Bitef 2016-2022: Seven Scenes Seen as Seven Sins

Agata Juniku*


In this article I reflect on the concept of the Belgrade International Theatre Festival (BITEF) in the seven years-mandate of Ivan Medenica as its artistic director (2016 – 2022), his selection policy, its strengths and possible weaknesses regarding the local socio-political environment, and the impact that he had on re-constructing and re-defining the notion of the theatre community and its role in constituting the public sphere. I also bring a wider historical context of this festival, founded in 1967 on the wings of the Non-Aligned Movement, stressing its role all over the world, as well as the huge influence that it had in times of Yugoslavia as well as after its fall.

Keywords: Bitef festival, Medenica, new tendencies, international theatre, community

It just so happens that the deadline for this text finds me in Brussels, where I only by chance saw the performance Joy by Pippo Delbono; this coincidence provides a perfect entry point to my essay. For my generation, during our adolescence and early adulthood, Belgium, together with the Netherlands, represented for us the Mecca of contemporary, experimental, post-modern, post-dramatic theatre. Back then, I didn’t know that all these terms are not necessarily synonymous, but I clearly saw and felt that everything bold and new in the theatre was either produced there or inspired by that aesthetic. The Flemish wave theatre (one more ambiguous term whose referent is not merely geographical) had a profound effect on me and my subsequent professional path. And where did I see all the wondrous theatre that was inspired by and at that very source? Well, not on Bitef.

For those of us growing up in Zagreb in the ‘80s and ‘90s, we saw a great opportunity when two new festivals were organized in our town: Dance Week Festival in 1984, and Eurokaz Festival of New Theatre in 1987. These festivals, established within the municipal cultural institution (CeKaDe / Center for Cultual Agency), were directed by super enthusiastic selectors Mirna Žagar and Gordana Vnuk. Their mission was to present contemporary theatrical and dance productions while highlighting emerging authors, often viewed as marginal or subversive, some of whom were almost completely unknown even in their own countries, for example, Socìetas Raffaello Sanzio. In a way, although much smaller in both symbolic and cultural capital, these festivals at the end of the ‘80s had the same kind of mission as did Bitef at the end of the ‘60s.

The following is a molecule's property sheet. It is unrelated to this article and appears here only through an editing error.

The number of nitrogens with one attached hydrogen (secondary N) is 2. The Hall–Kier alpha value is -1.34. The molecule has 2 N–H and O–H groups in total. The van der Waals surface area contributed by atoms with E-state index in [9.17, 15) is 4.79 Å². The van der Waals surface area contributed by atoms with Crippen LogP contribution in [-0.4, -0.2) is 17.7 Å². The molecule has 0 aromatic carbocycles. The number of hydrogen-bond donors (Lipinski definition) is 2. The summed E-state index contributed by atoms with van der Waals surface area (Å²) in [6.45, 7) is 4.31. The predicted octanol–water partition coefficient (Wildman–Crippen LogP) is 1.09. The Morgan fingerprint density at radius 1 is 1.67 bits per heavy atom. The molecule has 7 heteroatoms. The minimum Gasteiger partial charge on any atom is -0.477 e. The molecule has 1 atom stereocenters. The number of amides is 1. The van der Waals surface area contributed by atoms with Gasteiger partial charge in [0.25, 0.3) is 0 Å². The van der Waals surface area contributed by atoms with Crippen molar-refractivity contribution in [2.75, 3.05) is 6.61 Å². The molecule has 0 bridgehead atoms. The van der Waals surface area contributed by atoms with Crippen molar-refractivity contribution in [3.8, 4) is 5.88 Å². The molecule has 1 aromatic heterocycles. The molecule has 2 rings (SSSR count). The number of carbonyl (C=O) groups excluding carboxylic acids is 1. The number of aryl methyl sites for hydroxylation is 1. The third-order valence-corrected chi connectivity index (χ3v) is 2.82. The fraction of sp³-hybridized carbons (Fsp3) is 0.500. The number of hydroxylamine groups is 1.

BITEF, founded in 1967 by the City of Belgrade and led by Mira Trailović and later Jovan Ćirilov[1], aimed to showcase new tendencies in the world of theatre. Symbolized as the mother and elder brother of all Yugoslav theatre festivals, it was already viewed as a vibrant history of 20th-century theatre. As one the most representative outcomes of the Yugoslav modernization project – which started in the ’50s and was wisely followed by Tito’s initiative of the Non-Aligned Movement and its first conference held in Belgrade in 1961 – Bitef board enjoyed an exclusive privilege to invite literally whomever they wanted, both well-known celebrities as well as emerging young hopefuls, artists from Beijing, New York, Moscow, Wroclaw, Calcutta, or any corner (not necessarily cultural center) of the world. Only in its first edition, two highly avant-garde and, from today’s perspective, canonical plays were included: Grotowski’s The Constant Prince, and Antigone by The Living Theatre. In the years that followed, the festival hosted nearly every single theatre author that we may know of today.

Mount Olympus, Jan Fabre. Photo: Jelena Janković /Bitef

Within the context of persistent Cold War and all the political baggage and practical complication that follows, one can easily imagine the importance of Bitef to the world theatre community as a safe meeting point for the exchange of ideas. It goes without saying that for theatre artists, both well-known and emerging, from all parts of Yugoslavia, raised during the ‘50s to ‘80s, this festival was a sine qua non destination for attendance and preferably for participation. Although Bitef has never lost this aura of importance, even in a post-Yugoslav post-war era, it is also true that by the end of the ‘80s, the festival began to lose its bold spirit, and was seen at the time as established but predictable. During the ‘90s, especially during the bloody but never officially acknowledged war, the festival was clearly struggling merely to survive; due to Jovan Ćirilov’s international reputation and enormous energy, the festival actually did survive.